(Photo by Michael Ochs Archives/Getty Images)[/caption]
The whole world seems to be grieving the loss of David Bowie by sharing stories of what his music meant to them.
I thought I’d do something similar here and talk about five things I’ve learned from the Chameleon of Rock.
I’ll state the obvious first…
I’m not an iconic, fashionable, charismatic genius — so these are lessons that don’t always come easy to me.
But they’re worth remembering and leaning into when you need the motivation to move forward, artistically or otherwise.
You can’t please everybody, so do what you want
There are always going to be people who don’t get, like, or connect with your music (or you). One of my all-time favorite albums is Bowie’s Hunky Dory, but I’ve had debates with musician friends who cannot stand to hear a single note of it.
Who’s right? No one! It doesn’t matter. Trust that your music will find its true audience, and don’t worry about everybody else. I don’t picture Bowie losing much sleep over the folks who might be turned off by an album about a messianic rock star who communicates with aliens, do you?
Fidelity be damned!
No virtuosity needed
Don’t chase trends
It’s okay to be the alien
Yes, many of Bowie’s albums sound fantastic from a fidelity standpoint. Others, not so much. One of my friends who hates Hunky Dory told me that besides the songs, he can’t stand the record because it sounds terrible, tinny, thin. To which I said, “Yep. And…?”
For him, the sound quality was a deal breaker. For me, I realized that — sometimes — a good song and a good performance can shine through. And if you’re lucky, imperfections in the recording can even enhance the song.
Now I’m not suggesting you TRY to make your recordings sound like crap. Just that fidelity isn’t the only consideration when you’re trying to decide whether a track (or album) is worth keeping.
When I was in high school, I was under some pressure to decide what kind of musical path I’d follow. Scales, and modes, and speed, and sweeps, and playing over changes, and chord substitutions, and all the other things that “serious” players need to know? Or dumb dumb strummy strummy sing sing?
I thought hard about the kind of music that moved me most, and I thought of David Bowie, David Byrne, and John Lennon. Though they’re all competent players, none of them are really known for showing off their chops. In fact, none of them even have “great” voices, if you were to judge them based on the standards of shows like American Idol. Instead, they gave pride of place to their songs, thoughts, and emotions, not virtuosity or perfection.
I loved pop music most of all, and you don’t need to be a “respectable” player to make great pop music. You just need to have an idea, and let it have its moment. My 17-year-old self thanks David Bowie for this realization.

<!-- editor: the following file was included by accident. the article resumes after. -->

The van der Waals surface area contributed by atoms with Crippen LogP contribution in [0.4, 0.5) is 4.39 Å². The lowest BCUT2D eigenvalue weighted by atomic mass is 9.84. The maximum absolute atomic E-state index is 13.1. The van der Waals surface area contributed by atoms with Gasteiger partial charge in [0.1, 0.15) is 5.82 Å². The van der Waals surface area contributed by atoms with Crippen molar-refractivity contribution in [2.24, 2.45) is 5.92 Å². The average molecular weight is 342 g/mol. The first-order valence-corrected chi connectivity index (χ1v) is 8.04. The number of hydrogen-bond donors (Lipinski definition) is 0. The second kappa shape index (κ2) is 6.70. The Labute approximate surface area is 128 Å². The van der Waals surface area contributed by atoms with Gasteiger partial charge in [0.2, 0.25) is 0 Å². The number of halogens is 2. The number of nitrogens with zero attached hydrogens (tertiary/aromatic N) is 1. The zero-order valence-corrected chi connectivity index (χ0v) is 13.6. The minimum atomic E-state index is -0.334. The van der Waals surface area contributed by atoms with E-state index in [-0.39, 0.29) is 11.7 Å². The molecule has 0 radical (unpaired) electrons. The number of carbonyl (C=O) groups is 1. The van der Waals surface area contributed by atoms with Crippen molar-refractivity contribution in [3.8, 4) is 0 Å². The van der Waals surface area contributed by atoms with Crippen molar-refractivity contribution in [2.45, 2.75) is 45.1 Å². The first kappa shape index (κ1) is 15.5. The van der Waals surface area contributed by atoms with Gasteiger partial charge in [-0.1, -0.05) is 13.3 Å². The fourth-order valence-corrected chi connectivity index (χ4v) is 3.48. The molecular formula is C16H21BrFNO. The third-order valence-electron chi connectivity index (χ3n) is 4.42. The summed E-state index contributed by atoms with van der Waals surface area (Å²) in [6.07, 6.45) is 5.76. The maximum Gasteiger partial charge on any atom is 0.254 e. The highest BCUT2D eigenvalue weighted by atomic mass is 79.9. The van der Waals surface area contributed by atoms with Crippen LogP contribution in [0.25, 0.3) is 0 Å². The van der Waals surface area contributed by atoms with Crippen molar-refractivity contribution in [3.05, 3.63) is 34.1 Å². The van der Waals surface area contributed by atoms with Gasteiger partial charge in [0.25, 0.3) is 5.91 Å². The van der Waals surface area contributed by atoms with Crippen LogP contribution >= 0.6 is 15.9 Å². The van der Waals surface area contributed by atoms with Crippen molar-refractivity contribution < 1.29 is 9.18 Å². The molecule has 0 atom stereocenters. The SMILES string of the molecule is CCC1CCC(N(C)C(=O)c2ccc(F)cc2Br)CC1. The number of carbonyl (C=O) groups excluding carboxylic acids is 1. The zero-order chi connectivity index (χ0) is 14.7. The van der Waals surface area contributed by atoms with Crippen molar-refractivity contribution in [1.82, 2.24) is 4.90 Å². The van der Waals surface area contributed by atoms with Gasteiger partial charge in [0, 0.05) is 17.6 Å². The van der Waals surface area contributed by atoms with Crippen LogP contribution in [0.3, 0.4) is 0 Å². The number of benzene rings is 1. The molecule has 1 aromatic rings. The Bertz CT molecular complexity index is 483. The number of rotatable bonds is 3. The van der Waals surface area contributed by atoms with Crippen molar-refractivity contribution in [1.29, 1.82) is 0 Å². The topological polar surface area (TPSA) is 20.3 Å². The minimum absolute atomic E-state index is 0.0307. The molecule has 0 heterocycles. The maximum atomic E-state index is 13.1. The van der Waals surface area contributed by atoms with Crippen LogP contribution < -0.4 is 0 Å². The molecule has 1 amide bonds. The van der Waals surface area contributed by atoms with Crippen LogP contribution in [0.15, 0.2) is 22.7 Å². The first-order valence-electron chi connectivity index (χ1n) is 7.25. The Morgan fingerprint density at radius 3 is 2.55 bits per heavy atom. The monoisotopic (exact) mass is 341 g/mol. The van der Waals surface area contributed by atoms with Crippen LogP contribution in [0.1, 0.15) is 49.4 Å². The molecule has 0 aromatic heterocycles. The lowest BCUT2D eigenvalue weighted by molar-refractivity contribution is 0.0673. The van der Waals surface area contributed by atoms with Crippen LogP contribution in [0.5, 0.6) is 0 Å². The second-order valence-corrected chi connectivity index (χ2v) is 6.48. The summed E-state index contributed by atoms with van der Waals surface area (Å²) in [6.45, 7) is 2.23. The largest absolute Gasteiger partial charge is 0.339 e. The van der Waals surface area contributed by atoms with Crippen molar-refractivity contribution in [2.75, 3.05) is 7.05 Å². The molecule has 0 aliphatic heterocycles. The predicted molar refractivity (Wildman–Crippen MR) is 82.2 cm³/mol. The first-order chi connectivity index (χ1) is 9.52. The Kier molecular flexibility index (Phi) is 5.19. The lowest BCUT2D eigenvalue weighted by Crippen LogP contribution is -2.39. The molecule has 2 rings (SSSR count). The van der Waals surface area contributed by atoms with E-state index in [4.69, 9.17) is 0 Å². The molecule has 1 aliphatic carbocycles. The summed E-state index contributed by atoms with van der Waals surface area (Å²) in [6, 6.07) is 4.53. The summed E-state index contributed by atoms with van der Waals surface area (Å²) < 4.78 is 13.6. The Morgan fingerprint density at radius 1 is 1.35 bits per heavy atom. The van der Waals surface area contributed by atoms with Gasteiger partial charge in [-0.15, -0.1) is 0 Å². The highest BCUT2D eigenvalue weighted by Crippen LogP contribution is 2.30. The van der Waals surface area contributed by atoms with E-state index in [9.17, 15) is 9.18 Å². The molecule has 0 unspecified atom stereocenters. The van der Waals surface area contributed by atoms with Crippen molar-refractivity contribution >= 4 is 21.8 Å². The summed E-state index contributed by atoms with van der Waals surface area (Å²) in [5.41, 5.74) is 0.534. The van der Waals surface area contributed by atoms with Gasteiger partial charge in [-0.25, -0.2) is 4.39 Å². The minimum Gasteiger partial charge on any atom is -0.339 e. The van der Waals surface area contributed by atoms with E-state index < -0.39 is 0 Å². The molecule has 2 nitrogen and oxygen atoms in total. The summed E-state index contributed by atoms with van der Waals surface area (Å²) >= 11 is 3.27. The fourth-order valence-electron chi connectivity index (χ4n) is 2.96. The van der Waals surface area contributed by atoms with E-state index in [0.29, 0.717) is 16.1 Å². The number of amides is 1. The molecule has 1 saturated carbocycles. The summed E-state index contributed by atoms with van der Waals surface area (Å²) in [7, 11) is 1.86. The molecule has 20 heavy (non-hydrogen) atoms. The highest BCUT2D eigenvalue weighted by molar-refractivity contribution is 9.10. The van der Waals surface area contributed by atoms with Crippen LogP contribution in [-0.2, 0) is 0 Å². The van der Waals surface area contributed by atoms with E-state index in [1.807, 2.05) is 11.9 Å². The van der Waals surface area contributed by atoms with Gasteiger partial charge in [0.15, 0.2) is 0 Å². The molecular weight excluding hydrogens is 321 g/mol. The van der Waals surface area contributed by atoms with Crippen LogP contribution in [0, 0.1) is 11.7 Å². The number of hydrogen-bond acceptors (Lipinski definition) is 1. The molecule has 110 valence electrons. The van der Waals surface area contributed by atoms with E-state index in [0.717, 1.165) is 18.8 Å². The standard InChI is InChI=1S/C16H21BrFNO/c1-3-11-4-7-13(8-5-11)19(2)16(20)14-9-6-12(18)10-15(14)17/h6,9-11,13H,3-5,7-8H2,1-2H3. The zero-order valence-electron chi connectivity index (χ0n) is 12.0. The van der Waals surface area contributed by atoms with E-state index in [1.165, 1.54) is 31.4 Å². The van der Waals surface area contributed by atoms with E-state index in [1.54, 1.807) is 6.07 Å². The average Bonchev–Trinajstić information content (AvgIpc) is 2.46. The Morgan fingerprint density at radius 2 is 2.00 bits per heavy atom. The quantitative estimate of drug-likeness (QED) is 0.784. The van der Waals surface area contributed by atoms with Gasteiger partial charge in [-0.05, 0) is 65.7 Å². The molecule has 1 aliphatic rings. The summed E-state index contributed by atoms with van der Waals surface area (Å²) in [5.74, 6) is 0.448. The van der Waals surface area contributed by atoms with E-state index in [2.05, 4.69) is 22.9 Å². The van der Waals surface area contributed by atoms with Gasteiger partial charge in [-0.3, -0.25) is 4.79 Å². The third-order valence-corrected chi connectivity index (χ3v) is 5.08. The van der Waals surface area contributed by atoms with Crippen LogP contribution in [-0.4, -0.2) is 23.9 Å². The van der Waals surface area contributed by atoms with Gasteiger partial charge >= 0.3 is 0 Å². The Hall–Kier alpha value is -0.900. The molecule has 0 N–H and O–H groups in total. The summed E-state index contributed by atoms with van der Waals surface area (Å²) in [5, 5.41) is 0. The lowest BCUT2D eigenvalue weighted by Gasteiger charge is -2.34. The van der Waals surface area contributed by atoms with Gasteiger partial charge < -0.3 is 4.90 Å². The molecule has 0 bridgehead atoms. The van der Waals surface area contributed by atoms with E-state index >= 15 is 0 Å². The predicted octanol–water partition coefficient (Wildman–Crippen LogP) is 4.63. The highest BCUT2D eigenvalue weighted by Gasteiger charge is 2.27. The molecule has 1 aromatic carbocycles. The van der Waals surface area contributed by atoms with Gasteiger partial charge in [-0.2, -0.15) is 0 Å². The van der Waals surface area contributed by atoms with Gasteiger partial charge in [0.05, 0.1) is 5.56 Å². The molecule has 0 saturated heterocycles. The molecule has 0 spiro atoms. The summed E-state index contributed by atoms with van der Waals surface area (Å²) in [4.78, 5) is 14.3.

Though I do have to say, some of those chord substitutions have come in handy from time to time.
I say it a lot on this blog, but if you’re trying to sound like someone else who’s popular right now, it’s going to seem stale by the time the record gets released.
David Bowie didn’t chase trends. Or rather, when he did, he put such a unique spin on them that he BECAME the trend. This was the real genius of his many transformations. He synthesized styles, sounds, fashions, art concepts, and more — in such a way that he always stayed incomparable.
Make music that inspires you, and trust that at least some of your audience will find inspiration there too.
Anyone who has survived adolescence knows what it’s like to feel like an alien, a freak, an outsider. Whether you’re emotionally open or keep things bottled up, there’s always real risk and pain in revealing your true self and passions to others.
Bowie, or at least his andro personas, pushed alienation to the point where it became a strength. (Hey look, ma, the freaks are having more fun than everyone else!)
Now I haven’t worn makeup or a costume on stage in a long time, but I think the lesson is clear: try to be who you want to be. (Or maybe the Bowie lesson is: “try to appear to be who you want the world to see.”)
It’s not easy, for sure, but listen to what Devin Faraci says about the importance of this quality in Bowie’s art:
I was weird. I was a freak. I was a fag. But I was never alone. That, in the end, is what art’s true function is – to remind us that we’re not alone. To help us understand that someone else has felt like this. That someone else has hurt like this. That someone else is just as confused, that someone else is just as lost. That someone else knows what it is to be an alien.
Maybe your art can build a similar bridge to a listener who feels alone.
Bonus lesson: let yourself be changed
There are a lot of forces at work trying to keep you exactly who, where, and what you are. It could be friends, family, fans, peers, co-workers, whatever. It could be finances, nostalgia, tribalism, expectations, or simple inertia.
But we all have to make big changes once in a while — in our life and in our music. If you’re feeling resistance when that time comes, just think of Ziggy Stardust, the Thin White Duke, The Goblin King, or this guy.
There’s a starman waiting in the sky.
Goodbye, Bowie. And thanks!